As most of you know the Browntail Moth infestation increased its footprint and severity in 2019. Oak trees and fruit trees around the lake and pond and river have been completely defoliated and most everyone I have talked to has “the rash”. I talked to Tom Schmeelk at Maine’s Forest Service this week. He said in their study plots in Jefferson and Whitefield the caterpillars are starting to pupate. He cautioned that the cocoons are chock full of the toxic hairs as many times multiple caterpillars pupate in the same cocoon. On a positive note he also said that they were seeing many caterpillars being killed by fungus. He expects that some pockets of the population will collapse because of this.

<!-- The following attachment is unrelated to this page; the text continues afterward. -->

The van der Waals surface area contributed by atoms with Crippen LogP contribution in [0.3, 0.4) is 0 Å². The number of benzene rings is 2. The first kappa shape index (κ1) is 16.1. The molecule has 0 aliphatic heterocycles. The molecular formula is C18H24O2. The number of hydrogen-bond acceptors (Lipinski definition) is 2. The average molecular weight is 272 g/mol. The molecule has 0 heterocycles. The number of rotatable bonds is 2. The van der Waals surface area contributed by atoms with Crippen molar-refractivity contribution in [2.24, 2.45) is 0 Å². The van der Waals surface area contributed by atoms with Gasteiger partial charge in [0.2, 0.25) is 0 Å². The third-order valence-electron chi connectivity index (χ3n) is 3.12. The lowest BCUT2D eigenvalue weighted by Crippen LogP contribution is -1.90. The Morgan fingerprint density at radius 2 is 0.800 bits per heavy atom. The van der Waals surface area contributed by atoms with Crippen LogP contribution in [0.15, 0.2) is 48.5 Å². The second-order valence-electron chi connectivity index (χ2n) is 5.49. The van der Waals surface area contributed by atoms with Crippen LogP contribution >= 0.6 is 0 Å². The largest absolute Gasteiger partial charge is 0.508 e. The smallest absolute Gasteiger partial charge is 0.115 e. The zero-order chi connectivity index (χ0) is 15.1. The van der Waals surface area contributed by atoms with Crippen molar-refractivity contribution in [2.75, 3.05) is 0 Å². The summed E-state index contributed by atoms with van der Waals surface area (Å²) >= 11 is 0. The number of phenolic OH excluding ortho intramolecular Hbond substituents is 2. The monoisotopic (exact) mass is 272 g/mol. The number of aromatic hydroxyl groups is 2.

Both the towns of Camden and Lincolnville are gathering information and looking for tools to deal with the infestation moving forward.
If you have a Brown-Tail Caterpillar infestation with cocoons:
What to do: Use caution – cocoons are full of hairs THAT CAN CAUSE A RASH. Remember these hairs will persist until next year or longer.
If you want to remove the cocoons (different from the overwintering webs):
- Wear protective clothing
- Wet down cocoons before removing them
Pressure wash or scrape cocoons off structures or clip out of favorite plants:
- Put a drop cloth under area to collect them
- Let soak overnight in soapy water and compost or dispose in trash
Browntail caterpillars wander and form their cocoons anywhere in the area. Favorite places are:
- Under the eaves on a building, on the underside of anything
- In the leaves of any plant
If you have specific questions you can call or text 211 to talk to a state expert. In addition here is a link to the state’s Frequently Asked Questions (FAQs) https://www.maine.gov/dacf/mfs/forest_health/invasive_threats/browntail_moth_faqs.htm